If you're used to drinking caffeinated beverages every day — whether in the form of coffees, sodas, energy drinks, or teas — you might experience some bizarre
if you decide to suddenly cut back. These can range from physical symptoms, to mental and emotional ones. And it can all be pretty uncomfortable caffeine withdrawal symptoms, until your body adjusts.
Of course, a lack of caffeine won't impact everyone in the same way. "Usually someone needs to be taking at least 100 mg per day before stopping to experience symptoms,"
Dr. David Gatz, of Mercy Medical Center, tells Bustle. Whether you forgot your usual morning cup, or are cutting back on purpose, you might feel a difference within 12 to 24 hours, Dr. Gatz says, with more intense withdrawal symptoms a day or two later.
If you're trying to rely less on things like coffee and soda in order to get through the day, there are ways to get through the process with suffering
too much. As Dr. Gatz says, "Individuals wishing to reduce their caffeine intake should consider doing so gradually if they are using large amounts of caffeine on daily basis."
You might, for example, go down from four cups a day to three, switch to decaf, or water-down your coffee until you don't need it anymore. While it may not be fun at first, there are plenty of ways to get through the
caffeine withdrawal symptoms listed below, and come out the other side.
Everything Might Bug You
"Your brain has receptors that caffeine directly affects," Dr. Thanu Jey, clinic director at
Yorkville Sports Medicine Clinic, tells Bustle. "These receptors are for neurotransmitters that can induce feelings such as irritability, nervousness, anxiety, etc."
Your brain can get used to operating on a daily intake of caffeine. But "when you remove caffeine from your system, these effects increase temporarily," Dr. Jey says, "causing these withdrawal symptoms." So don't be surprised if everyone and everything grates on your last nerve, until you adjust.
While drinking coffees and sodas can cause jitteriness and anxiety in some,
quitting caffeine can — rather frustratingly — lead to the exact same feelings. And it has to do with those aforementioned neurotransmitters and caffeine's effect on the brain.
Feelings of anxiety are particularly common in folks who are used to higher doses of caffeine and then cut back suddenly,
licensed psychotherapist Christine Scott-Hudson, MA MFT ATR, tells Bustle, which is again why it is typically recommended to slowly taper off over a period of time.
"Brain fog is a noted symptom of caffeine withdrawal, which is increased difficulty [in following] conversations, difficulty thinking clearly, and even difficulty staying on task," Scott-Hudson says. You might, for example, feel spaced out at work, or have a hard time paying attention during a phone call.
These symptoms will go away in a few days, but it can be a rough adjustment in the meantime. To feel better, try swapping every other cup of regular coffee with decaf, so you aren't going completely cold turkey. And try to avoid having caffeine later in the day.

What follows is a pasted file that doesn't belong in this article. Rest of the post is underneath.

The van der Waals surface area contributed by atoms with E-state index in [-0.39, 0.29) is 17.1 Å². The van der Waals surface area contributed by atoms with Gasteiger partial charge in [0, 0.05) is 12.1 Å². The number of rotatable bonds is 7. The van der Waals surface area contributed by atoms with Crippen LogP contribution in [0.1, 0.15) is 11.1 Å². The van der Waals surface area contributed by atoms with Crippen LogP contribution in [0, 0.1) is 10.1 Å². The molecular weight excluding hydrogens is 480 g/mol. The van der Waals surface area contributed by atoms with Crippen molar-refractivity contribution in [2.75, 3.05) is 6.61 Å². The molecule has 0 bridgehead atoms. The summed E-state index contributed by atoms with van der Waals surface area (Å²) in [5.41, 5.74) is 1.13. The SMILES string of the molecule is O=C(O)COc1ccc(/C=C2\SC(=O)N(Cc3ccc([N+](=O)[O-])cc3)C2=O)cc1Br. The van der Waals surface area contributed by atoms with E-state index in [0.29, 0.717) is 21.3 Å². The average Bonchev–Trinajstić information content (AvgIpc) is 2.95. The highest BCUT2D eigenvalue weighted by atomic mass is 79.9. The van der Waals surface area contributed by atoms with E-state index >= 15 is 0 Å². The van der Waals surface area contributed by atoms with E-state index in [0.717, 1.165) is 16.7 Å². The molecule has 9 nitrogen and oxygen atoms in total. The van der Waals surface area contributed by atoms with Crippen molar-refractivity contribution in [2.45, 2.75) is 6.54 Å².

Digestive Issues Can Occur
"Caffeine withdrawal is a serious, very real reaction to weaning yourself off of coffee and other caffeine-containing drinks,"
Dr. Josh Axe, DNM., CNS, DC, founder of Ancient Nutrition and author, tells Bustle. And some of the more unpleasant physical side effects include a whole slue of digestive symptoms, like nausea, constipation, and abdominal pains.
You Might Struggle To Make Decisions
Believe it or not, cutting back on caffeine can temporarily impact your ability to make decisions. And that's thanks to the fact caffeine increases your
levels of dopamine. As Bart Wolbers, researcher at Nature Builds Health, tells Bustle, "You don't only need dopamine to be motivated, happy, and assertive, but also for abstract and outside-the-box thinking."
You might notice that, in lowering your caffeine intake, you'll have a tough time seeing the big picture, Wolbers says, or coming up with creative solutions. Don't worry, though, as it isn't a problem that'll stick around.
You Can Feel Down In The Dumps
"Caffeine withdrawal can lead to a lack of concentration, lack of motivation, and lethargy," Scott-Hudson says, all of which can mimic
symptoms of depression and make you feel sluggish or sad. And if that's out of character for you, the lack of caffeine may be to blame.
The thing is, you can choose to push symptoms, or simply undo them by having caffeine. As Dr. Gatz says, "The single most effective treatment for caffeine withdrawal is to consume some replacement caffeine. This will help symptoms within 30 to 60 minutes."
Remember, caffeine isn't dangerous. For folks who want to cut back, it may be for personal or health-related reasons, and not because caffeine is "bad." It's usually safe to consume caffeine in moderate doses, and there can even be
quite a few benefits to doing so. g-stockstudio/Shutterstock
Weirdly, some people might even experience flu-like symptoms while going through caffeine withdrawal, Dr. Gatz says, which can include the likes of fatigue, headaches, and muscle aches. Headaches, in particular, are one of the more common side effects of caffeine withdrawal, with about half of people experiencing them.
Again, it depends on things like how much caffeine you were consuming to begin with, Dr. Gatz says. If you're used to having several large coffees a day, and then go down to zero, you will probably feel worse than someone who only ever had one.
"In severe cases," Dr. Gatz says, "symptoms can last up to nine days." You can make it easier on yourself, though, by slowly weaning yourself off your usual caffeine intake. It'll be much easier to cut back if you
don't have headaches, anxiety, and digestive issues, so be kind to yourself.